|Do not fly Iberia
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Translated by Alfred John Church and William Jackson Brodribb
Book II Chapter 24: War with the Belgae. The camp taken.[57 BC]
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At the same time our horsemen, and light-armed infantry who had been with those, who, as I have related, were routed by the first assault of the enemy, as they were betaking themselves into the camp, met the enemy face to face, and again sought flight into another quarter; and the camp-followers who from the Decuman Gate, and from the highest ridge of the hill had seen our men pass the river as victors, when, after going out for the purposes of plundering, they looked back and saw the enemy parading in our camp, committed themselves precipitately to flight; at the same time there arose the cry and shout of those who came with the baggage-train: and they (affrighted), were carried some one way, some another. By all these circumstances the cavalry of the Treveri were much alarmed, (whose reputation for courage is extraordinary among the Gauls, and who had come to Caesar, being sent by their state as auxiliaries), and, when they saw our camp filled with a large number of the enemy, the legions hard pressed and almost held surrounded, the camp-retainers, horsemen, slingers, and Numidians fleeing on all sides divided and scattered, they, despairing of our affairs, hastened home, and related to their state that the Romans were routed and conquered, [and] that the enemy were in possession of their camp and baggage-train.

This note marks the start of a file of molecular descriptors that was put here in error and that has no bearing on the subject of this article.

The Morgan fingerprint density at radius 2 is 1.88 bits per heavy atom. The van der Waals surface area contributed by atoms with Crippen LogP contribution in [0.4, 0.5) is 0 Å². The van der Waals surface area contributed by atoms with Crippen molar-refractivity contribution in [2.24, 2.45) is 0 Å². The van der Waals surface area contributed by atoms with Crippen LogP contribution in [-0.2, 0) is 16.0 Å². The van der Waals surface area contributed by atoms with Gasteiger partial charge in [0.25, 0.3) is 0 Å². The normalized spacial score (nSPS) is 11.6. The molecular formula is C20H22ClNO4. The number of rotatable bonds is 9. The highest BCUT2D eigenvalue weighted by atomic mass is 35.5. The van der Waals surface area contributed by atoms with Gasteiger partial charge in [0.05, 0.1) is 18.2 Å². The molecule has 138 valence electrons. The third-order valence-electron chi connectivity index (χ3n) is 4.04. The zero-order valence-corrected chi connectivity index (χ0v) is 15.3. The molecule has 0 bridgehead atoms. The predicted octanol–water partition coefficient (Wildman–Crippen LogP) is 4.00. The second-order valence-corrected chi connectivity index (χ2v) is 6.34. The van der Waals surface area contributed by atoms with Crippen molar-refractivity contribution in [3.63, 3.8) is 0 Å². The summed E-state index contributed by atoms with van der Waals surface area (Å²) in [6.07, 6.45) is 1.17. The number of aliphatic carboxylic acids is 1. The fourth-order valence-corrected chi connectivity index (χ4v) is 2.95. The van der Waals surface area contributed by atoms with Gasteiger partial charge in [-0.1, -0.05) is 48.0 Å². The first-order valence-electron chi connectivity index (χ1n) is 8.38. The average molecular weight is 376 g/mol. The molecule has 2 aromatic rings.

Event: War with the Belgae